There's no history of leaks for that section of 12-inch cast-iron main, and there were no calls about gas odors before the explosion, said Joe Swope of Reading-based UGI Utilities Inc.

The utility used foam to seal the gas main on both ends of a one-block area at about 3:45 a.m. Thursday. It took crews some time to cut through reinforced concrete underneath the pavement, Swope said.

So even if everything appears to be buttoned down and operating normally, this can still happen. Scary stuff....

spec



posted on Feb, 11 2011 @ 12:23 PM
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i received a reply from the hse infoline

Dear (fakedirt)

Thank you for your enquiry regarding shale drilling.

Infoline is unable to respond to your enquiry as it requires a specialist
response. Therefore it has been forwarded for reply to:

Bill Miller
Offshore Safety Division
Health and Safety Executive
Lord Cullen House
Fraser Place
Aberdeen
AB25 3UB

and then a further reply.

Dear (fakedirt)

Your enquiry has been passed to me.

I can confrim that the the Health and Safety Executive is aware of the controversy in the USA about the extraction of gas from shale and the allegations of contamination resulting from associated hydraulic fracturing.

For all UK oil and gas exploration and development activities, including shale gas, there is a comprehensive
regulatory framework to ensure that operations are properly licensed and controlled. Companies seeking to
explore for or extract onshore oil or gas must obtain :

exploration licences, under the Petroleum Act 1998, from The Department for Energy and Climate Change, which
authorises each particular drilling and development activity permission from The Environment Agency or the Scottish Environmental Protection Agency, who regulate discharges to the environment and are statutory consultees in the planning process planning permission from the Local Authority.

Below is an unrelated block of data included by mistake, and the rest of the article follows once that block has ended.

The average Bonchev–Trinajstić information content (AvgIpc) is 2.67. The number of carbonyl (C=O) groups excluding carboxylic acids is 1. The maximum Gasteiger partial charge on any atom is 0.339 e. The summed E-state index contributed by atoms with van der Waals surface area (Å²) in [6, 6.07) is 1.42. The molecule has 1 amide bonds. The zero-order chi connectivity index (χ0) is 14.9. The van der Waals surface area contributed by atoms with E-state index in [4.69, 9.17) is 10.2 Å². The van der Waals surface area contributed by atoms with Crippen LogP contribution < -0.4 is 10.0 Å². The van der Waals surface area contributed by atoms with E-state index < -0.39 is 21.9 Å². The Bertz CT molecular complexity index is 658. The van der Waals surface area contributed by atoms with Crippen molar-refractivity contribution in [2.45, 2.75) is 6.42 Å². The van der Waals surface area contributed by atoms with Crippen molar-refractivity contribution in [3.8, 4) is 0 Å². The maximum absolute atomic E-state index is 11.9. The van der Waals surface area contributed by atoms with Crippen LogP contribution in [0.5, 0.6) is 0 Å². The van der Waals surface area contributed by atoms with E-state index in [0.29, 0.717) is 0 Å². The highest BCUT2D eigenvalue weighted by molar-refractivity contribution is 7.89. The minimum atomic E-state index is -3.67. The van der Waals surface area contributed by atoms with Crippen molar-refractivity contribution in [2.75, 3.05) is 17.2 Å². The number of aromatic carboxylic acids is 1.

The Health and Safety Executive is not involved in the permissioning process. Nevertheless a company seeking to drill for shale gas will have notified us of the work it plans to undertake both for the drilling of the
borehole and extraction activity that will follow. Regulations will require them to have a safety document
for managing the site, including how they will handle any emergency situations. We require weekly updates
on drilling progress and can make inspections to ensure that safety plans are being followed. As with all
workplace operations, the responsibility for getting safety right rests with the duty holders.

The main health and safety regulations that are specific to onshore shale gas drilling in Great Britain are

Offshore Installation and Wells (Design and Construction, etc) Regulations 1996 - DCR
Borehole Sites and Operations Regulations 1995 – BSOR
DCR, which applies to wells both onshore and offshore, includes a requirement for assessment of the geological
strata through which the well will pass and any fluids and hazards that they may contain and to keep the assessment under review. Both the design and construction of the well and any procedures such as hydraulic fracturing must be such that there can be no unplanned escape of fluids, including gas, from the well (including into any aquifer).
In the event that chemicals are used in the hydraulic fracturing process it is the operator’s responsibility, as
part of compliance with the Control of Substance Hazardous to Health Regulations (COSHH) to assess if materials used in operations present a risk to the health and safety of their workforce, or to members of the public,The operator is also expect to manage those risks.

Yours
Donald Dobson

Donald Dobson
Head of Discipline - Well Engineering and Operations
Offshore Division
Health & Safety Executive
Lord Cullen House
Fraser Place
Aberdeen AB25 3UB

it seems the hse are aware of the situation in the usa. if i am not mistaken, this may be the first attempt at shale extraction in the uk. i will be following the operations of the drilling company over the coming months. i do intend to contact them with regards to a site visit.
regards f

to the op. many thanks for allowing me to furnish this thread with information regarding uk operations.



posted on Feb, 12 2011 @ 06:17 PM
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reply to post by fakedirt
 


Anytime. I will keep an eye or an ear out for this locally and update as more info comes to light.